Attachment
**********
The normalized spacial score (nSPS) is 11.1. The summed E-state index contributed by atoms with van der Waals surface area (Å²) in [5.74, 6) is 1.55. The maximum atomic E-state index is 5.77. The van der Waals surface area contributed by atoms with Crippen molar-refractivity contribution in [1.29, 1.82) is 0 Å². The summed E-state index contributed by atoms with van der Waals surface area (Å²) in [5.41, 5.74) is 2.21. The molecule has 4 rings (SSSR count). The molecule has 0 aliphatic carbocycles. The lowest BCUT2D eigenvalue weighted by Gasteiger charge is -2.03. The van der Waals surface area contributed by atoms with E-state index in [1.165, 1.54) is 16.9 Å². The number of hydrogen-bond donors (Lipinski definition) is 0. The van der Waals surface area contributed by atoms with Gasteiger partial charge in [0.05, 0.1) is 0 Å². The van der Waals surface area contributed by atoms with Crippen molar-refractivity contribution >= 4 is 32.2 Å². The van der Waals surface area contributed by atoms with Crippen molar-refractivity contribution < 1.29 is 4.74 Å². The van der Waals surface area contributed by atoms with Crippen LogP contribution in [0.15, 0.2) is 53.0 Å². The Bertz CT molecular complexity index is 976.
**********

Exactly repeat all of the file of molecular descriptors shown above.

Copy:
The normalized spacial score (nSPS) is 11.1. The summed E-state index contributed by atoms with van der Waals surface area (Å²) in [5.74, 6) is 1.55. The maximum atomic E-state index is 5.77. The van der Waals surface area contributed by atoms with Crippen molar-refractivity contribution in [1.29, 1.82) is 0 Å². The summed E-state index contributed by atoms with van der Waals surface area (Å²) in [5.41, 5.74) is 2.21. The molecule has 4 rings (SSSR count). The molecule has 0 aliphatic carbocycles. The lowest BCUT2D eigenvalue weighted by Gasteiger charge is -2.03. The van der Waals surface area contributed by atoms with E-state index in [1.165, 1.54) is 16.9 Å². The number of hydrogen-bond donors (Lipinski definition) is 0. The van der Waals surface area contributed by atoms with Gasteiger partial charge in [0.05, 0.1) is 0 Å². The van der Waals surface area contributed by atoms with Crippen molar-refractivity contribution >= 4 is 32.2 Å². The van der Waals surface area contributed by atoms with Crippen molar-refractivity contribution < 1.29 is 4.74 Å². The van der Waals surface area contributed by atoms with Crippen LogP contribution in [0.15, 0.2) is 53.0 Å². The Bertz CT molecular complexity index is 976.